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Messages - Yarrenbool

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Main Dishes / Re: AWW Rich Glazed Meatloaf
« on: April 02, 2014, 02:56:21 pm »
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What is, or better still, how does one make   "sausage mince" ?



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I'm a hole watcher too but with a torch  ;D

Ah, yes!  Don't you wish Thermomix would offer a transparent lid ! ! !

I'd be more than happy to pay for a transparent lid as an extra accessory.

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Chit Chat / Re: Electric pie makers and recipe ideas ;)
« on: December 12, 2013, 11:23:00 pm »
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I've had my Breville Mini-Pie maker for several months.  I've made a variety of items in it including chicken & leek pies (very good), Aussie meat pies (must find a better recipe), mini-deep-dish pizzas (surprisingly good), chocolate chip muffins (fair), egg mini-pies for breakfast (okay), and several other things.

Muffins: cooked directly in pie maker, no liner used, came out fine.

Pie lifter: ordered one just now, over-priced, hope it is worth it.

Pastry: to date have been using store-bought and not too thrilled. As of now I'll be making my own in my Thermomix.

Burnt edges: recently read a tip to raise the top part way through cooking just a tad by inserting a couple of wooden popsicle sticks. Plan to give this a test.

Preheating: after much use I've found it works best to NOT preheat the Breville. As the fillings must be pre-cooked that's not a problem. I let it cool down a bit between batches, makes it easier to put in the pastry, no burnt fingers and results are just as good as preheating, sometimes better.

Changes: detachable plates to make cleaning easier if the non-stick properties wear off in time though at the moment it cleans incredibly easily; a thermostat perhaps, not too sure if this might be useful; and it would be really good if they included a pie-lifter in the box.

The Breville pie maker was an online impulse purchase when I saw it at just $44 with free shipping. I am sure it must have been a mistake because it was much more expensive on the same site the very next day. I would probably never have bought it at its regular price but I am really glad I got it, I use it a fair bit, it's quick and easy, and pies generally freeze and reheat well.

I can't speak for other brands but I would recommend the Breville mini-pie maker to others as a useful and easy to use gadget.
 
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Main Dishes / Re: Dots Chicken and mushroom pies
« on: December 12, 2013, 05:55:09 pm »
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Just to be clear, it is 450 g SR flour for four (4) mini-pies, tops and bottoms?

It just seems like a lot of flour.

(I've been using store-bought pastry 'till now so am new to this.)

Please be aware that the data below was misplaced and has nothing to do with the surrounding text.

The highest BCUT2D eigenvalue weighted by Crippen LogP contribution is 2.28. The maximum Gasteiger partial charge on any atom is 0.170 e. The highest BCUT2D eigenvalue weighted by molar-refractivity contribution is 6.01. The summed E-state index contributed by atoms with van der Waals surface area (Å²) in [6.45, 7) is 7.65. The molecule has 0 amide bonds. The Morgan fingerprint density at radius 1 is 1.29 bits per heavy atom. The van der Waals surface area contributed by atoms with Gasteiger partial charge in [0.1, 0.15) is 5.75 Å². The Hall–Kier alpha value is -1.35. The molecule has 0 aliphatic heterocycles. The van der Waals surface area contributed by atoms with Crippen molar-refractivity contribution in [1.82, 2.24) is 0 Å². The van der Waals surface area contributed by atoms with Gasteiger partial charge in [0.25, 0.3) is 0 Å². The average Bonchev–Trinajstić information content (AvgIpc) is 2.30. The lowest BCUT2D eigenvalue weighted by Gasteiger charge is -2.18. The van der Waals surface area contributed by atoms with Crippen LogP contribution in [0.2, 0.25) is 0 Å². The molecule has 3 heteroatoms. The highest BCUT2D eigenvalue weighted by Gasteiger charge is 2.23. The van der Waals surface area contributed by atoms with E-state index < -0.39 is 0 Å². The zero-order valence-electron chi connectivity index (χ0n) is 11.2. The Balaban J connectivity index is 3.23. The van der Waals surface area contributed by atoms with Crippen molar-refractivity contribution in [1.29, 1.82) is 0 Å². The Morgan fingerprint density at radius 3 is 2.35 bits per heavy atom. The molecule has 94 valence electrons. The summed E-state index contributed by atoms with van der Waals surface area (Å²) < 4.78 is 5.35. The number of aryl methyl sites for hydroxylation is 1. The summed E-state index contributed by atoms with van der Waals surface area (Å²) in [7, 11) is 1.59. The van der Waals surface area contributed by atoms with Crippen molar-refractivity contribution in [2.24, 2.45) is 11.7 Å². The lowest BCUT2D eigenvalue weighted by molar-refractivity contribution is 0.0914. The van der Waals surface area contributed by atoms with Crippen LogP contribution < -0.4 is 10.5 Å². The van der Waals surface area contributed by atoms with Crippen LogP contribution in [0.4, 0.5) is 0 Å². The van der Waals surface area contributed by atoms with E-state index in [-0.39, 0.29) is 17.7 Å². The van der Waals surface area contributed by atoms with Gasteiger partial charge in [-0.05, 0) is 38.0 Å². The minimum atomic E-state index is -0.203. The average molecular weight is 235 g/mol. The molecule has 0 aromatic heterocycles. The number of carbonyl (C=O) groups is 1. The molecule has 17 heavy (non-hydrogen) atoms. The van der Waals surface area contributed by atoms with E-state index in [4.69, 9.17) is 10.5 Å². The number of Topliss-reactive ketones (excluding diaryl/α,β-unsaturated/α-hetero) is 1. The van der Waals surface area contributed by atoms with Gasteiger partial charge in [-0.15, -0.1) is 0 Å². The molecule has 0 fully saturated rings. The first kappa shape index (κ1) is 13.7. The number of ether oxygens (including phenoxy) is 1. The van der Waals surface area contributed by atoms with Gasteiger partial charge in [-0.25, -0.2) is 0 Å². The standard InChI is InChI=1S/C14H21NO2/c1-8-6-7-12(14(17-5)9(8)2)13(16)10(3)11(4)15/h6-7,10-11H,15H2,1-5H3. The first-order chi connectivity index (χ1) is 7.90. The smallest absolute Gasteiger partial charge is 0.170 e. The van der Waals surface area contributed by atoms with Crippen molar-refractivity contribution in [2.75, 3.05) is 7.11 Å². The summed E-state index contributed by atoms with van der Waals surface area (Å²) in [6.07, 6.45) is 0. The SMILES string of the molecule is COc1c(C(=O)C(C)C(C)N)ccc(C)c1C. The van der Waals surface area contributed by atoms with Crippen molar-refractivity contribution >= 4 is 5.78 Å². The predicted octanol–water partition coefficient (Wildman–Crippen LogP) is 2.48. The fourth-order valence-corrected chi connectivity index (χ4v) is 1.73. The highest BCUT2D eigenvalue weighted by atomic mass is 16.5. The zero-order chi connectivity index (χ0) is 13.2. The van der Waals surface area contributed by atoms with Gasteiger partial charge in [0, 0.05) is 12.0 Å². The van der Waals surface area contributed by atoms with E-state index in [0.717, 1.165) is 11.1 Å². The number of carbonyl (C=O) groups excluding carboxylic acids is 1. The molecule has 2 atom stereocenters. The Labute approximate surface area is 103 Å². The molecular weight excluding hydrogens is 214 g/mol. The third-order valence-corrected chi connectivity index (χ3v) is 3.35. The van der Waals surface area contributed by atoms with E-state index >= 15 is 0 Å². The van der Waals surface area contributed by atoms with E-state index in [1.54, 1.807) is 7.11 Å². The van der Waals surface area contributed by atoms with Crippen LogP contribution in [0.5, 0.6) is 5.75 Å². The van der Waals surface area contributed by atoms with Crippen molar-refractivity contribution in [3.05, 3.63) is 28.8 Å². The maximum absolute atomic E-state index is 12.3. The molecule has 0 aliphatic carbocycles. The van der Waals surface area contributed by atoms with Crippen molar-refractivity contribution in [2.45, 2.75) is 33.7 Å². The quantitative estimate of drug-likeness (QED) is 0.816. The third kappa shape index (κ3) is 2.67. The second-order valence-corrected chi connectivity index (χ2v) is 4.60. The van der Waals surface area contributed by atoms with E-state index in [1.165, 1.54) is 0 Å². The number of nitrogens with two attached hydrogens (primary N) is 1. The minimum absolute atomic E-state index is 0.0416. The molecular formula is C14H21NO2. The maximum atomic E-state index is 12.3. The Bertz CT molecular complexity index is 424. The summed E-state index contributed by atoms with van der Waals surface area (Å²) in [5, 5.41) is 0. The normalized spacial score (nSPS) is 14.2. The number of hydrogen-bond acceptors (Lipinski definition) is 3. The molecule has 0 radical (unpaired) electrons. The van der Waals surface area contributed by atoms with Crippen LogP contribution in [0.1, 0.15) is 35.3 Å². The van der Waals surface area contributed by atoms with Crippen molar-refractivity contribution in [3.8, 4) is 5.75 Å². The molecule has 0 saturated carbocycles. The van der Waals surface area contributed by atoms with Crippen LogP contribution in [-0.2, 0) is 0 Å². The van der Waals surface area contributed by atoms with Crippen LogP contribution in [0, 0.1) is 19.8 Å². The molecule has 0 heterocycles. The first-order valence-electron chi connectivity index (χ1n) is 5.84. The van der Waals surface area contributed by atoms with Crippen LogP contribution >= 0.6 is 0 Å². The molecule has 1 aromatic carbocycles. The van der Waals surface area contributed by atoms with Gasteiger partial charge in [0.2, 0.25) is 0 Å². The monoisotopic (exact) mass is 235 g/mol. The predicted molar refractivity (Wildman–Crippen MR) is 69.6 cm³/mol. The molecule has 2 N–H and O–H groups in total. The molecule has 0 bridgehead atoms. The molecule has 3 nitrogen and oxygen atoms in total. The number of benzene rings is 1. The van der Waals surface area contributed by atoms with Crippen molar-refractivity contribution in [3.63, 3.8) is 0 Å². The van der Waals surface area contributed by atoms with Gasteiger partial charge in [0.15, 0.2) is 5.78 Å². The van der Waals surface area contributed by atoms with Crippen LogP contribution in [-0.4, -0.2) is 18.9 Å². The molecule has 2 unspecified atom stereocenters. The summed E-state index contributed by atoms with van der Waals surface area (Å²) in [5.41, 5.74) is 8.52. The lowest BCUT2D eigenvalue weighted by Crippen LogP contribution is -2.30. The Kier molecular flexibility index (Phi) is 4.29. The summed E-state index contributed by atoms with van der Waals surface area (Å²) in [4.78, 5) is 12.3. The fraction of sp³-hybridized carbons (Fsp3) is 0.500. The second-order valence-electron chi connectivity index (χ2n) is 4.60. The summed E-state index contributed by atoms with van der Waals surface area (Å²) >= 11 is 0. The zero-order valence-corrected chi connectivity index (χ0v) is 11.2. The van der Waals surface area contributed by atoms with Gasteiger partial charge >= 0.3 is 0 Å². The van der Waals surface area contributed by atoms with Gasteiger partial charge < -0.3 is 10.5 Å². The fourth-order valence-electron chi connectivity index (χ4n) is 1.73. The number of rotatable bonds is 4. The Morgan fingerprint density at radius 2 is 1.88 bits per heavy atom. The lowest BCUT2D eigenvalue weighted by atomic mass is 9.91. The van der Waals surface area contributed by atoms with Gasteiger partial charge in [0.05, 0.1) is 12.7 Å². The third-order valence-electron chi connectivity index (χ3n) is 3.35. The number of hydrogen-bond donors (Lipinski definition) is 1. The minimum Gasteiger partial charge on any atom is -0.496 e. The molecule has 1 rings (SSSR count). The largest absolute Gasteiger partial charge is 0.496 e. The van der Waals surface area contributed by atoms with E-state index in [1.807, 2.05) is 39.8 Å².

I do hope people are still checking this thread :)

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Jams and Chutneys / Re: Helene's Instant Ginger Jam
« on: November 26, 2013, 05:00:15 pm »
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Ive made this a few times (love ginger) and have given jars of it as gifts.

REALLY good!

Once you settle on a specific crystallized ginger, of course Australian crystallized ginger is by far the best!, just work out by trial and error just how much you want to rinse it first to get the bite and sweetness you desire.

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Chit Chat / Re: thermo server where to buy locally (test result)
« on: April 20, 2013, 07:33:32 pm »
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The one that I purchased at the Indian kitchen store in Toronto, Ontario was called "Kitchen Sense stainless steel hot pot".  It is from the Ashridge Trading Company--www.ashridgetrading.com--am just trying it to-day, although the store clerk told me that they do work for keeping things hot, they were not to be used for cooking.  Marnie

Following your suggestion I contacted Ashridge and they mailed me the 3 hot pot package at, I think, a pretty good price, charging what they paid to CanadaPost for S&H.

A bit slow in mailing but all three hot pots had small dents in them! Nothing major but if instead of buying them for myself I'd planned them as a gift they would have been unacceptable.
  
I like the way the lids lock on. Construction seems a bit on the flimsy side so I think they will have to be handled with care. If they do keep things hot and cold for a few hours then, even with these minor problems, I think they are good value for their cost.

I haven't had time to check how well they keep things hot or cold yet.

How do you find their heat-retaining performance?

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I've decided to have a go at making hummus in my Thermomix.

When I followed the directions above, and in the Thermomix vegetarian book, for cooking chickpeas in the Thermomix.  Even after 60 minutes set at 90C  (actual temperature measured with a really accurate thermometer was 92.4C ) the chickpeas were still very firm, not at all "squishy".

Should the water just barely cover the chickpeas in the basket?

Is 90C hot enough to cook chickpeas?

I have to add the obvious: Cooking chickpeas is so much easier in the Thermomix than on the stove! No need to check they're not boiling to much or simmering to low. I just put a separate timer on for 30 minutes to remind me to check the water level and add a touch more boiling water midway through.

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